Sir Edwin Landseer Lutyens (1869 - 1944) was an English architect who was known for adopting different styles and scales to suit a wide range of requirements. His work is said to have taken the best concepts from the past and woven them into the requirements of the present.
Lutyens made his initial impact on the profession with his iconic English country homes and gardens in collaboration with landscape designer Gertrude Jekyll. He then went on to play a key role in the development of New Delhi, which has also been referred to as “Lutyens’ Delhi” due to the number of important structures he built there. In terms of style, his work ranged from respectful and austere (as captured in several important war memorials in England, Ireland and Canada) to playful and elaborate (as in his Dolls’ House and its furnishings for Queen Mary).
Due to his poor health, Lutyens did not attend school and instead spent a great deal of time at home with his mother. He also avoided participating in physical activities and filled his days by looking at houses in various stages of construction. He later demonstrated a talent for mathematics and drawing and would frequently explore the countryside to sketch the buildings he saw.
His passion for sketching would stay with him throughout his life, and he would often be seen drawing and designing whenever given the chance (as well as paper and pen). In later life, he had his dining table fitted with a blackboard top so he - and his guests - could take a piece of chalk and doodle at the right opportunity.
His natural talent was recognised by a neighbour who suggested the 15-year-old Lutyens pursue a career in architecture. In 1895, he attended courses at the South Kensington School of Art, but he left after two years to become a paying apprentice for one year.
 Career successes
In 1888, Lutyens opened his own practice after being commissioned to work on a private home in Surrey. It was during this time that he met Jekyll, who would become his collaborator in 1896 on another home in Surrey.
The Lutyens-Jekyll style of gardens was defined by its combination of unstructured, informal plants (such as shrubs, lupins and lavender) blended with formal architectural pathways, stairs and terraces. This was in sharp contrast to the highly structured English gardens that stylistically preceded it.
Lutyens quickly rose to fame through his work with Jekyll, who was the garden correspondent for Country Life magazine. Their projects were frequently featured in the magazine, whose owner, Edward Hudson, would later ask Lutyens to design several of his homes (including Lindisfarne Castle and The Deanery).
During the First World War, Overstrand Hall was a VAD hospital for officers. It was lent, fully equipped, by Lord and Lady Hillingdon and financed by Lady Hillingdon. There were 15 beds and the total number of patients treated was 25 from the date of opening on 1 August 1916 until it was closed on 21 October 1916 due to air raids.
One example of this style is Overstrand Hall, built between 1899 and 1901. The Grade II listed country house was designed by Lutyens for Charles William Mills, 2nd Baron Hillingdon. Called “remarkable” by the art and architectural historian Sir Nicholas Pevsner, Overstrand was an impressive mixture of materials - "stone with half-timbering, flint with brick and tile" - and styles - "Jacobean with classical, vernacular with Italianate.”
After the turn of the century, Lutyens began to reshape his projects and incorporated a more neoclassical style. This evolution would be apparent in the next phase of his career which coincided with his work in India.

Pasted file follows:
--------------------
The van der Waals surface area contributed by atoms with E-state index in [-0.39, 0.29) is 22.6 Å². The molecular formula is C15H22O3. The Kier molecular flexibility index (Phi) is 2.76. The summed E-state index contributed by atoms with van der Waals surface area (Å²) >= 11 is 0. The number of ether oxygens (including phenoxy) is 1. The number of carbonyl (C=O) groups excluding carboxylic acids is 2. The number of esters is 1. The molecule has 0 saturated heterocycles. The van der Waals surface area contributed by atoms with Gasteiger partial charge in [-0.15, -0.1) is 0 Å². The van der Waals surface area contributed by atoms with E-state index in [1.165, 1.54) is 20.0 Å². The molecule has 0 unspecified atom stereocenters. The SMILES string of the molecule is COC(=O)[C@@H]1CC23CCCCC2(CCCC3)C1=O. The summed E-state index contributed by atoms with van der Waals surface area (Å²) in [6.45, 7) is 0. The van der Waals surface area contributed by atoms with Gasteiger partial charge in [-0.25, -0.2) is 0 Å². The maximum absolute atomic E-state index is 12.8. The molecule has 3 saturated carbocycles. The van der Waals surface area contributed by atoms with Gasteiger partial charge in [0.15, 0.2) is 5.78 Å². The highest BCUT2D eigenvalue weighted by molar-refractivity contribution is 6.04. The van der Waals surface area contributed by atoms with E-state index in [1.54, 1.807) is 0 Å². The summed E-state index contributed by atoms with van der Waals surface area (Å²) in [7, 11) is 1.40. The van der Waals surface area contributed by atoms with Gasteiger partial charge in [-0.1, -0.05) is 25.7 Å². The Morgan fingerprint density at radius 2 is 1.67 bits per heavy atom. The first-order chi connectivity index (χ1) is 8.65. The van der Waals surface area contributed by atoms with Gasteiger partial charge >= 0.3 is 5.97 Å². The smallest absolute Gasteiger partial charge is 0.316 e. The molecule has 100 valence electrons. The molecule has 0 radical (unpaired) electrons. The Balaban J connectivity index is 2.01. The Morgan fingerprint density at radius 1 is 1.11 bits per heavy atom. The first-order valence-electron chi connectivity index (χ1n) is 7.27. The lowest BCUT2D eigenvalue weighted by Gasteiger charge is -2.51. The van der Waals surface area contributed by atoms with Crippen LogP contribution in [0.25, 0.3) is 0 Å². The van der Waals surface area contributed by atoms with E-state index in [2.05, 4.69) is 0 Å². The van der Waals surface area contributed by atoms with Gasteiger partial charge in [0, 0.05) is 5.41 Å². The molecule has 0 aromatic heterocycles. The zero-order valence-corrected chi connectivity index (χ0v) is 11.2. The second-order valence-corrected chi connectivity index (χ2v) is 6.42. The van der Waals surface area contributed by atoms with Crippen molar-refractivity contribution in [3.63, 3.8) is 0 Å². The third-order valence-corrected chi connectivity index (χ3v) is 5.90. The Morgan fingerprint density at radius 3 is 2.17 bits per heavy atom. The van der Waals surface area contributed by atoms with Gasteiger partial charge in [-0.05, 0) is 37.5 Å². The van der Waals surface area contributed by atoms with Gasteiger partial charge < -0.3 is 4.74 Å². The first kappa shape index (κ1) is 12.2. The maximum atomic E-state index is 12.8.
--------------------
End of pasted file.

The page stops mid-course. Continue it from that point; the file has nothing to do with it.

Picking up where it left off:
In 1912, Lutyens was asked by Sir Herbert Baker (who Lutyens first met during his brief time at the architectural practice of Ernest George and Harold Peto) to collaborate on the transformation of New Delhi into the new centre of the British Indian government. The project would span approximately 20 years and resulted in several important monuments, including the Viceroy’s House (now known as Rashtrapati Bhavan and the home of the President of India), Hyderabad House, India Gate and a new order of classical architecture known as the Delhi Order.
As he had done with his English country houses, Lutyens selected elements of Indian architecture and incorporated them into his designs. He used local materials - red sandstone - in his buildings and also incorporated Mughal water gardens.
During his time as chief architect of New Delhi, Lutyens travelled around the world to work on other notable projects including the Victory Square Cenotaph (1924) in Vancouver, Canada and the British Ambassador's residence (1928) in Washington, DC United States.
His later grand style was considered appropriate for public works and memorials in England as well. Prior to the end of the First World War, he was one of three architects assigned to the Commonwealth War Graves Commission (previously known as the Imperial War Graves Commission). In this capacity, he designed the Cenotaph (1919) in London, the Thiepval Memorial to the Missing of the Somme (1928–1932), France and the Irish National War Memorial Gardens (1932-1940) in Dublin, Ireland.
In 2015, all of his First World War memorials were listed.
 Death and legacy
Lutyens was knighted in 1918, elected a Royal Academician in March 1920 and appointed a member of the Royal Fine Art Commission in 1924. He was well liked by clients and had a reputation for being so charming that he could convince people to spend whatever was necessary in order to complete the project. His contractors and craftspeople also held him in high esteem, due to the respect he showed them and the interest he had in the materials they used.
Shortly before he passed away, Lutyens collaborated with Sir Patrick Abercrombie on 'A Plan for the City & County of Kingston upon Hull'. Lutyens died before the plan was complete, and it was subsequently rejected by city officials.